Rohingya seek reparations from Facebook for its role in Myanmar genocide

Facebook has been accused of enabling the spread of Islamophobic content which targets the Rohingya people. The United Nations Human Rights Council has called the platform "a useful instrument for those seeking to spread hate"

FPJ Web DeskUpdated: Thursday, September 29, 2022, 11:38 AM IST
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Rohingya refugees cry while praying during a gathering to mark the fifth anniversary of their exodus from Myanmar to Bangladesh, at a Kutupalong Rohingya refugee camp at Ukhiya in Cox's Bazar district, Bangladesh | AP

Amnesty International, in a report released on Thursday, Facebook should pay reparations to the hundreds of thousands of Rohingya forced from their homes in Myanmar in a campaign exacerbated by rampant online hate speech.

For years, Facebook, now called Meta Platforms Inc., pushed the narrative that it was a neutral platform in Myanmar that was misused by malicious people, and that despite its efforts to remove violent and hateful material, it unfortunately fell short.

That narrative echoes its response to the role it has played in other conflicts around the world, whether the 2020 election in the US or hate speech in India.

But Amnesty claims that Facebook’s preferred narrative is false. The platform, Amnesty says, wasn’t merely a passive site with insufficient content moderation.

Instead, Meta’s algorithms “proactively amplified and promoted content” on Facebook, which incited violent hatred against the Rohingya beginning as early as 2012.

On December 6, 2021, approximately a hundred Rohingya refugees launched a $150 billion lawsuit against Facebook, alleging that it did not do enough to prevent the proliferation of anti-Rohingya hate speech because it was interested in prioritizing engagement.

Facebook's complicity in the Rohingya genocide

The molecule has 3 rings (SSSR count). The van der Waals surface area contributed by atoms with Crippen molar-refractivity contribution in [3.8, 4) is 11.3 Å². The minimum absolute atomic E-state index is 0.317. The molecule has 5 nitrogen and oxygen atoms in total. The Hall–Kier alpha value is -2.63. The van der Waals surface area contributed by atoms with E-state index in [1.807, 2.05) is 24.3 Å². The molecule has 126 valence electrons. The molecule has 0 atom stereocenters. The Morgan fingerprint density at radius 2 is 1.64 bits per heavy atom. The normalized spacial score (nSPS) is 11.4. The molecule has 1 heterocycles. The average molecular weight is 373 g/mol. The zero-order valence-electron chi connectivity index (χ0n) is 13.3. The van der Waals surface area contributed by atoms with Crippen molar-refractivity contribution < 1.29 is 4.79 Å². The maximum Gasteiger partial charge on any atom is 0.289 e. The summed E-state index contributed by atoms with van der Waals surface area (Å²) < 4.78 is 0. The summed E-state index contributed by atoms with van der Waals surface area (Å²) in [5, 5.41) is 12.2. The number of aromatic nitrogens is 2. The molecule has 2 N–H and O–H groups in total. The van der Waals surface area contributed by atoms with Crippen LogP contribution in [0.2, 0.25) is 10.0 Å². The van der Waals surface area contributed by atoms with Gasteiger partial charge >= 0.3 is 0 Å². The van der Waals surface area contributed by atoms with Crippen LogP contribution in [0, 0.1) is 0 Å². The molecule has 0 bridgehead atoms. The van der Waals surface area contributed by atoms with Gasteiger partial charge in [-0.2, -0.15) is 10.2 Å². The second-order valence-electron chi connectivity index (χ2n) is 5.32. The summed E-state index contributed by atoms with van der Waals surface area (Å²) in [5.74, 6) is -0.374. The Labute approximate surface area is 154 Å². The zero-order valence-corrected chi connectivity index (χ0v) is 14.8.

The Rohingya are seen as illegal migrants in Myanmar and have been discriminated against by the government and public for decades.

In 2017, the Myanmar military launched a violent crackdown in Rakhine state after Rohingya militants carried out deadly attacks on police posts.

Thousands of people died and more than 700,000 Rohingya fled to neighbouring Bangladesh. There are also widespread allegations of human rights abuses, including arbitrary killing, rape and burning of land.

In 2018, the UN accused Facebook of being "slow and ineffective" in its response to the spread of hatred online.

Under US law, Facebook is largely protected from liability over content posted by its users. But the new lawsuit argues the law of Myanmar - which has no such protections - should prevail in the case.

The chairman of the U.N. Independent International Fact-Finding Mission on Myanmar stated that Facebook played a "determining role" in the Rohingya genocide.

Facebook has been accused of enabling the spread of Islamophobic content which targets the Rohingya people. The United Nations Human Rights Council has called the platform "a useful instrument for those seeking to spread hate".

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